There are several researchers who are doing stakeholder engagement. For the past several years NeuroDevNet’s Neuroethics Core has been conducting workshops and other in-person events to engage their diverse stakeholders (such as health care providers, researchers, patient advocacy groups) in their research, so that they can be responsive to their needs.  NeuroDevNet’s FASD project has engaged stakeholders in the development of their “Strongest Families” research project. Customization of the course material was achieved through phone interviews with clinicians (specializing in FASD) and families and the program is based on the needs they articulated.
And that is the key to stakeholder engagement – being responsive to the needs of your stakeholders including end-users. Stakeholder engagement can include regular in-person meetings, dialogue through social media, or other forms of communication such as teleconferences or online meetings.

If you are not prepared to be responsive to stakeholder input, then don’t engage your stakeholders. Be honest with yourself – are you prepared to change your research questions, methodological

If you don't plan to listen and respond (by adapting your research questions and/or methodology) according to what your stakeholders are telling you, don't ask for their input

If you don’t plan to listen and respond (by adapting your research questions and/or methodology) according to what your stakeholders are telling you, don’t ask for their input

approach, etc. based on input from your stakeholders? If you are not prepared to be flexible and responsive throughout the research process, then don’t ask for input. You will do more harm than good – it will cause irreparable damage to the relationship. People will feel used, and it will create distrust, conflict (which includes avoidance and refusal to use your research in decision-making), and ultimately the usefulness of your research findings will not be maximized.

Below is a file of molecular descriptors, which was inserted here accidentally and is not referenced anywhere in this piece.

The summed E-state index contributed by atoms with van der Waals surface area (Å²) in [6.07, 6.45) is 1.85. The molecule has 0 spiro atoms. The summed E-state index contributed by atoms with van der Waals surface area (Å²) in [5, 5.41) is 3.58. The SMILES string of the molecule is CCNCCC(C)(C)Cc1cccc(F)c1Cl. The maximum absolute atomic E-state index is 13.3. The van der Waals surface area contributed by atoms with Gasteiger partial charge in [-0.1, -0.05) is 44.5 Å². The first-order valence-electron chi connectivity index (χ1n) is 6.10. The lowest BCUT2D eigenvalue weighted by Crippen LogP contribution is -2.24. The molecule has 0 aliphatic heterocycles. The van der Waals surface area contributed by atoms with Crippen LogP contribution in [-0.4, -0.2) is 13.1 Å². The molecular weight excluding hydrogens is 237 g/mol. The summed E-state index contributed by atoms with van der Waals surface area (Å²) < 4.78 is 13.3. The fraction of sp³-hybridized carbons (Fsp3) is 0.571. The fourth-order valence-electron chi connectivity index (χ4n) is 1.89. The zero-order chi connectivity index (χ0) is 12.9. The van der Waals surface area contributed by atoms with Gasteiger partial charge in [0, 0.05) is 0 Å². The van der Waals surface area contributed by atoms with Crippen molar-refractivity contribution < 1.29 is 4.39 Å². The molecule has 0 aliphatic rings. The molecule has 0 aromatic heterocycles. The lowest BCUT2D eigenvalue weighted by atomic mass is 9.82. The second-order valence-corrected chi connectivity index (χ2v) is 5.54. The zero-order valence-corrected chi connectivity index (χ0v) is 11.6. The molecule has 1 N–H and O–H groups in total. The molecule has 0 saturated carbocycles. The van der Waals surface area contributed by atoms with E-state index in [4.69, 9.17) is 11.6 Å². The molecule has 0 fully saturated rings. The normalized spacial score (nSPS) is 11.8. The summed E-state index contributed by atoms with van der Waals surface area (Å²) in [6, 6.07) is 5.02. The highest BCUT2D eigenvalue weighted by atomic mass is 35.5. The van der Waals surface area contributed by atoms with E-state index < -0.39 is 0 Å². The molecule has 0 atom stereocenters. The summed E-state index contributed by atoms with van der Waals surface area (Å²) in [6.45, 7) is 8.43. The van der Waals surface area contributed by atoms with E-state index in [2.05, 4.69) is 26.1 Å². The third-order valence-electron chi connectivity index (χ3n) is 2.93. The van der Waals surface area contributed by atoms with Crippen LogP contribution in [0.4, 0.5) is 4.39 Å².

Be responsive to the system in which your research occurs
The field of KT is now recognizing the importance of the entire system. If stakeholder engagement is considered “Integrated Knowledge Translation”, and IKT occurs within a system, then you as a researcher also need to be responsive to changes to the various levels of the ‘system’ in which you are doing your research. Changes to the system include: new research discoveries, new diseases, new technologies, news in another part of the world, new legislation and regulations…you get the idea.

Keys to effective stakeholder engagement summarized:
1) Make people feel valued by sincerely listening to their input, keeping them informed about the progress of the research, and closing the loop at the end of the project.

2) Use different forms of stakeholder engagement – in-person meetings are best but you can use social media to expand your networks beyond what is possible in-person, as well as to keep in touch with people in between meetings.